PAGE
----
Nonhealing wounds place a significant burden on both quality of life of affected patients and health systems. Skin substitutes are applied to promote the closure of nonhealing wounds, although their efficacy is limited by inadequate vascularization. The stromal vascular fraction (SVF) from the adipose tissue is a promising therapy to overcome this limitation. Despite a few successful clinical trials, its incorporation in the clinical routine has been hampered by their inconsistent results. All these studies concluded by warranting pre-clinical work aimed at both characterizing the cell types composing the SVF and shedding light on their mechanism of action. Here, we established a model of nonhealing wound, in which we applied the SVF in combination with a clinical-grade skin substitute. We purified the SVF cells from transgenic animals to trace their fate after transplantation and observed that it gave rise to a mature vascular network composed of arteries, capillaries, veins, as well as lymphatics, structurally and functionally connected with the host circulation. Then we moved to a human-in-mouse model and confirmed that SVF-derived endothelial cells formed hybrid human-mouse vessels, that were stabilized by perivascular cells. Mechanistically, SVF-derived endothelial cells engrafted and expanded, directly contributing to the formation of new vessels, while a population of fibro-adipogenic progenitors stimulated the expansion of the host vasculature in a paracrine manner. These data have important clinical implications, as they provide a steppingstone toward the reproducible and effective adoption of the SVF as a standard care for nonhealing wounds.

Ischemic wound revascularization by the stromal vascular fraction relies on host-donor hybrid vessels

Vuerich, Roman;Bossi, Fleur;Agostinis, Chiara;Colliva, Andrea;Dore, Franca;Palmisano, Silvia;De Manzini, Nicolo;Lorizio, Daniela;Bulla, Roberta;Papa, Giovanni;Zacchigna, Serena
2023-01-01

Abstract

Nonhealing wounds place a significant burden on both quality of life of affected patients and health systems. Skin substitutes are applied to promote the closure of nonhealing wounds, although their efficacy is limited by inadequate vascularization. The stromal vascular fraction (SVF) from the adipose tissue is a promising therapy to overcome this limitation. Despite a few successful clinical trials, its incorporation in the clinical routine has been hampered by their inconsistent results. All these studies concluded by warranting pre-clinical work aimed at both characterizing the cell types composing the SVF and shedding light on their mechanism of action. Here, we established a model of nonhealing wound, in which we applied the SVF in combination with a clinical-grade skin substitute. We purified the SVF cells from transgenic animals to trace their fate after transplantation and observed that it gave rise to a mature vascular network composed of arteries, capillaries, veins, as well as lymphatics, structurally and functionally connected with the host circulation. Then we moved to a human-in-mouse model and confirmed that SVF-derived endothelial cells formed hybrid human-mouse vessels, that were stabilized by perivascular cells. Mechanistically, SVF-derived endothelial cells engrafted and expanded, directly contributing to the formation of new vessels, while a population of fibro-adipogenic progenitors stimulated the expansion of the host vasculature in a paracrine manner. These data have important clinical implications, as they provide a steppingstone toward the reproducible and effective adoption of the SVF as a standard care for nonhealing wounds.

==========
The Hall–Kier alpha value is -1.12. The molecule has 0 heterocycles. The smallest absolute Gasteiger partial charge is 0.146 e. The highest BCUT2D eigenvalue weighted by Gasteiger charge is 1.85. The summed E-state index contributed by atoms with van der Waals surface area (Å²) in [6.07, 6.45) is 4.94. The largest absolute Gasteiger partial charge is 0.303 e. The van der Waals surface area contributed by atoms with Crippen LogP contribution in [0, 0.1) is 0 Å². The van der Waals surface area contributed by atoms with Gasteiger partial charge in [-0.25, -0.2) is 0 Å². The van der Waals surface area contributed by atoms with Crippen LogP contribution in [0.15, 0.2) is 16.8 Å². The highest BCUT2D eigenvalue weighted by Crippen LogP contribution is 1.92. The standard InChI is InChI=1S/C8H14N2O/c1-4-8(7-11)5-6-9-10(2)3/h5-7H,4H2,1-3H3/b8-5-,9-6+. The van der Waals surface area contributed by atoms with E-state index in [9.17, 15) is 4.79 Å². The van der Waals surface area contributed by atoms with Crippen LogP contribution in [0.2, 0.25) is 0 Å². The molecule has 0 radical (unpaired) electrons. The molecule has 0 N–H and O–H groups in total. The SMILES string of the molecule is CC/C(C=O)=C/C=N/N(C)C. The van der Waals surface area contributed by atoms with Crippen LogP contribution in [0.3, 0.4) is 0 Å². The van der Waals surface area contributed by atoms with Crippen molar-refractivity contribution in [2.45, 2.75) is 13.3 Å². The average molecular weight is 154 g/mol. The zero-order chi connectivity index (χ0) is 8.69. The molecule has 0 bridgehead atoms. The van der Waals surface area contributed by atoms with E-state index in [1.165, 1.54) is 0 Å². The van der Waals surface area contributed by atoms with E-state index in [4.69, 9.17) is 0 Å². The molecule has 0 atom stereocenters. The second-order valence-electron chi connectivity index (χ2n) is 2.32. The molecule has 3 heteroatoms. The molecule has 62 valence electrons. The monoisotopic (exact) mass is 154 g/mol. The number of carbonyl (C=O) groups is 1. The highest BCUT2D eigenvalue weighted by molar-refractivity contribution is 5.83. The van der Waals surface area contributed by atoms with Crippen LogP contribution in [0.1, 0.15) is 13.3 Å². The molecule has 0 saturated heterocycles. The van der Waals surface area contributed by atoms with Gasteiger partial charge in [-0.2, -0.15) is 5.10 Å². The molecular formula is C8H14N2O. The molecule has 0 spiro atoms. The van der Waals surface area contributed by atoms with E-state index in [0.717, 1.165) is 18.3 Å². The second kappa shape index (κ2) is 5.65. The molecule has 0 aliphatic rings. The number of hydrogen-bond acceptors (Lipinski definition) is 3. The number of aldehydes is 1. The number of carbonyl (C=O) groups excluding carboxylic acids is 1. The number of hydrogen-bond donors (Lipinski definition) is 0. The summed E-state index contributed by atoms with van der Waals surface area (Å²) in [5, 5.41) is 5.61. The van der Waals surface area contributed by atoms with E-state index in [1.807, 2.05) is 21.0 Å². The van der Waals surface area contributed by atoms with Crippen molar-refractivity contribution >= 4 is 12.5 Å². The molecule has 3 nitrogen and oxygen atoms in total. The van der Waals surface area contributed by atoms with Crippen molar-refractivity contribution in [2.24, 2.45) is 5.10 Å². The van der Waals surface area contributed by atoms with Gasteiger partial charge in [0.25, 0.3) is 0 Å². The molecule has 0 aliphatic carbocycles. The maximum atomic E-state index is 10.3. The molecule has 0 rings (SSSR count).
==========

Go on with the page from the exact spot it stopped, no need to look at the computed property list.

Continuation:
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Utilizza questo identificativo per citare o creare un link a questo documento: https://hdl.handle.net/11368/3040220
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